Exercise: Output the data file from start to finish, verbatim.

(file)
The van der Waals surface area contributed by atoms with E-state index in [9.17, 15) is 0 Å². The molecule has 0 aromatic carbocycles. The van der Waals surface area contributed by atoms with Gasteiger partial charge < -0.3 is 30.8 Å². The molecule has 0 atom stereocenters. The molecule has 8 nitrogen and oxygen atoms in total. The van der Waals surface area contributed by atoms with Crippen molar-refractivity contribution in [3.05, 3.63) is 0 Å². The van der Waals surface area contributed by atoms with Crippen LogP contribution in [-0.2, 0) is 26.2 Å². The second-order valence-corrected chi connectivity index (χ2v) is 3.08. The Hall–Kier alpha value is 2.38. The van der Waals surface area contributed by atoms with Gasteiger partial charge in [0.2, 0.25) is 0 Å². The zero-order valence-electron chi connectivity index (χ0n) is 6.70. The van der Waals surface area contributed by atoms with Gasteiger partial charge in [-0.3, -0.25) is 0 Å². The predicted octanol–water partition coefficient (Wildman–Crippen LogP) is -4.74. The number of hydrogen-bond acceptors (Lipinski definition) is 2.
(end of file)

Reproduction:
The van der Waals surface area contributed by atoms with E-state index in [9.17, 15) is 0 Å². The molecule has 0 aromatic carbocycles. The van der Waals surface area contributed by atoms with Gasteiger partial charge < -0.3 is 30.8 Å². The molecule has 0 atom stereocenters. The molecule has 8 nitrogen and oxygen atoms in total. The van der Waals surface area contributed by atoms with Crippen molar-refractivity contribution in [3.05, 3.63) is 0 Å². The van der Waals surface area contributed by atoms with Crippen LogP contribution in [-0.2, 0) is 26.2 Å². The second-order valence-corrected chi connectivity index (χ2v) is 3.08. The Hall–Kier alpha value is 2.38. The van der Waals surface area contributed by atoms with Gasteiger partial charge in [0.2, 0.25) is 0 Å². The zero-order valence-electron chi connectivity index (χ0n) is 6.70. The van der Waals surface area contributed by atoms with Gasteiger partial charge in [-0.3, -0.25) is 0 Å². The predicted octanol–water partition coefficient (Wildman–Crippen LogP) is -4.74. The number of hydrogen-bond acceptors (Lipinski definition) is 2.